The presence or absence of a mechanical block can help distinguish operative vs. non-operative therapeutic management and can be the difference between sling and discharge vs. admission and surgery.(4) A Mason Type I fracture also does not require a long-arm cast but rather sling placement for 48 hours followed by relatively early mobilization.(4)

What makes the pediatric elbow so special?

As the saying goes, “children are not just smaller adults,” and the pediatric elbow is no exception. The pediatric elbow contains 6 ossification centers that present in a distinct order. One  mnemonic has been used to help identify the correct order in which they appear: C.R.I.T.O.E., which stands for Capitellum, Radial head, Internal (or medial) epicondyle, Trochlea, Olecranon, and External (or lateral epicondyle).(5) This mnemonic is in chronological order in which these locations ossify, making them visible on radiographs (Table 2).

Another easy way to remember this is by pairing each ossification center with an odd number in ascending order. Though some variability exists among males and females within their respective genders, generally speaking, the elbow ossification centers of females tend to appear earlier than those of males as exhibited by Figure 2.(5)

Figure 2: Gender Differences in Appearance of Elbow Ossification Centers (5)

It is not just important to be aware of these ossification centers and the approximate ages at which they radiographically appear but it is also useful in the identification of occult ossification center fractures. For example, if a trochlear ossification center in an 8-year-old child is seen on x-ray but the internal (medial) epicondyle ossification center is not found, then one must suspect a medical epicondyle ossification center fracture-dislocation that displaced it from its normal anatomical location.(6)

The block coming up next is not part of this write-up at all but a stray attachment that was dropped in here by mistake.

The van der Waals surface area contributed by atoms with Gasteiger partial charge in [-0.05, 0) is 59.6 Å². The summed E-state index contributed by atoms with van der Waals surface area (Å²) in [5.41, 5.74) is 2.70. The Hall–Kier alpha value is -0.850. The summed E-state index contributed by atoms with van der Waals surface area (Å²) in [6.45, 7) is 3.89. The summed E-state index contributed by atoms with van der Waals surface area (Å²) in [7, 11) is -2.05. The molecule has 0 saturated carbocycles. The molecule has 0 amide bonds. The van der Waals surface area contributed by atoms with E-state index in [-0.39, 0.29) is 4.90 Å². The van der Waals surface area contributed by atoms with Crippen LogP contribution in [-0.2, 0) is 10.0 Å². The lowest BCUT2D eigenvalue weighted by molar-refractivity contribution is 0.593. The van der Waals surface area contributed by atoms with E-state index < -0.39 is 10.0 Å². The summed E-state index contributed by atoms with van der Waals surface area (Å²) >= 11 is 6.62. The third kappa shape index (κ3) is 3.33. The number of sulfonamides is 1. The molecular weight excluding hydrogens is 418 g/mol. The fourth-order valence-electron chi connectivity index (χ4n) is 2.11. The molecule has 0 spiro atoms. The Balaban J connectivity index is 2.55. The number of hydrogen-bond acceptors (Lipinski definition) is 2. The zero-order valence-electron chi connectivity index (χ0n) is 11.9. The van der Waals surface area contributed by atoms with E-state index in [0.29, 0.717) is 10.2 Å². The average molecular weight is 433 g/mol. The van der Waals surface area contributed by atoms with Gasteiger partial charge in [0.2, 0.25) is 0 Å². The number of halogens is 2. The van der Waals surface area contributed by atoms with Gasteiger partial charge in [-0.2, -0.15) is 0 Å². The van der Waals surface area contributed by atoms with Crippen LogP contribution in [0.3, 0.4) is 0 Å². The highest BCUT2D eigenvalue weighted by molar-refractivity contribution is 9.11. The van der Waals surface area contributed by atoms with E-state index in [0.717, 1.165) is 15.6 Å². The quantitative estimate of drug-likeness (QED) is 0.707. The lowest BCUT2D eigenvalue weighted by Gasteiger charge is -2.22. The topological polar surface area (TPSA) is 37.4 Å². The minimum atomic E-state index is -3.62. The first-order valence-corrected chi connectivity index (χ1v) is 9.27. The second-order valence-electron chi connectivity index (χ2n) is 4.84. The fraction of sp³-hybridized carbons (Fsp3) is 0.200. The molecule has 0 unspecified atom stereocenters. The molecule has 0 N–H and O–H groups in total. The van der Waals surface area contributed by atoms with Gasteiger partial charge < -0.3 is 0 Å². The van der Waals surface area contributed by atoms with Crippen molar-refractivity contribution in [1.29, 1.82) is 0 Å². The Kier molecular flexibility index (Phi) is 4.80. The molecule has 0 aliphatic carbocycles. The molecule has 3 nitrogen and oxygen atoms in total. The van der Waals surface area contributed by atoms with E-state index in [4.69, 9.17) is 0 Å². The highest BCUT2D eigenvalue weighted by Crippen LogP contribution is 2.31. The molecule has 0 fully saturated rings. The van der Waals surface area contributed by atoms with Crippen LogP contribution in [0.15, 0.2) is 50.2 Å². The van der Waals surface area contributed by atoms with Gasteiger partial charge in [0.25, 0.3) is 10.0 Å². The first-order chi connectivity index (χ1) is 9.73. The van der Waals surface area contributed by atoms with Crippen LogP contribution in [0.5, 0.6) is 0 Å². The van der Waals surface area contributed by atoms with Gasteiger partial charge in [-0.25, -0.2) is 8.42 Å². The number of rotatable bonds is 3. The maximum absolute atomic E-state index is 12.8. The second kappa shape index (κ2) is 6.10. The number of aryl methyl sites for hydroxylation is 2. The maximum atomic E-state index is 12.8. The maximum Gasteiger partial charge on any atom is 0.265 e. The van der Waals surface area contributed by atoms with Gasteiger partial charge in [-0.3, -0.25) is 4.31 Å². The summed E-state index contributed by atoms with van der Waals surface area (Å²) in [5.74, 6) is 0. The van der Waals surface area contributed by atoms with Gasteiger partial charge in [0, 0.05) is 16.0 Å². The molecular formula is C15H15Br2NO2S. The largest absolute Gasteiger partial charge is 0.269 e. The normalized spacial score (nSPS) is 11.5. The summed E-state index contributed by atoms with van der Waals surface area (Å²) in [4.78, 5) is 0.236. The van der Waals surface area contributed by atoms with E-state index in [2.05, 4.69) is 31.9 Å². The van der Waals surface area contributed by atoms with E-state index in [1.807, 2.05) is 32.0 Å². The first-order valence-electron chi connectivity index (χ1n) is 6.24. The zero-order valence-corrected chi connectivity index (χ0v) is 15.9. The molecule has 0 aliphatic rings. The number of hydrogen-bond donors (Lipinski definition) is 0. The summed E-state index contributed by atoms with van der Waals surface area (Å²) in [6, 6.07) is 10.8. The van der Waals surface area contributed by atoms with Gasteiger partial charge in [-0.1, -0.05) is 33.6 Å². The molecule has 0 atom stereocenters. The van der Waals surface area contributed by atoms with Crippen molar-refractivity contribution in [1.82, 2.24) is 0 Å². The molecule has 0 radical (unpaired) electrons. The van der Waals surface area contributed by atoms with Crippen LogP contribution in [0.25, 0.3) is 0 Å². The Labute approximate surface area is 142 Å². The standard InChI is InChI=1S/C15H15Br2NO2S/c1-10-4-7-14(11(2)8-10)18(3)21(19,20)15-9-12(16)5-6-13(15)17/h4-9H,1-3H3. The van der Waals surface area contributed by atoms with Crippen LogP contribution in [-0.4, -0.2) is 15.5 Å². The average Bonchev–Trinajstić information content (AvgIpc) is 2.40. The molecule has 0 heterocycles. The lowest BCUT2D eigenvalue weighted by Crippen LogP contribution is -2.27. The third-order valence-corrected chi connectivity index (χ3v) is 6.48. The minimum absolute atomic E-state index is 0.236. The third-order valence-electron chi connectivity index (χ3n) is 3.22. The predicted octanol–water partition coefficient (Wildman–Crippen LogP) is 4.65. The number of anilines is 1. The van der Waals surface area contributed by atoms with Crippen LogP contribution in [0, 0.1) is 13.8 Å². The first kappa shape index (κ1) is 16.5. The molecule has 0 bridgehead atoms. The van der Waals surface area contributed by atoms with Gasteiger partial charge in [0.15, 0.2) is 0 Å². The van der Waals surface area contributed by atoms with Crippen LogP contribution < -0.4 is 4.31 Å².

Equally important as knowing when to start seeing these ossification centers on x-ray is when to know when to stop seeing them. This is otherwise known as the time they fuse together and are no longer visualized as independent structures. Similar to when they are initially ossified, there is a mnemonic that can aid in remembering the times at which they fuse: CTE-R-O-I. The Capitellum, Trochlea, and External (lateral) epicondyle ossification centers all fuse as one around the age of puberty (ages 12-14), followed by the Radial head (ages 14-16), the Olecranon (ages 15-17), and finally the Inernal (medial) epicondyle ossification center (ages 16-18).(4)

Figure 3: Below is an image of a 10 year old child with the CRITOE ossification centers
labeled. (7)

What are tips on how to obtain an optimal exam when evaluating an intra-articular radial head fracture?

It is of the utmost importance to obtain the best possible physical exam on these patients in order to determine correct treatment and disposition. But as with most fractures and especially those in the pediatric population, pain can be a significant barrier. Fortunately, accessing the elbow joint in a single location can accomplish two tasks that aid in optimizing an exam. First, after the area is cleansed with betadine or chlorhexadine and a wheel of local anesthetic is placed subcutaneously beneath where the needle will be inserted, blood can be aspirated from the elbow joint.(8,9) When attempting to aspirate or inject into the elbow joint capsule, it can be accessed by entering the area between the olecranon, radial head, and lateral epicondyle of the humerus as demonstrated by Figure 3. (9,10)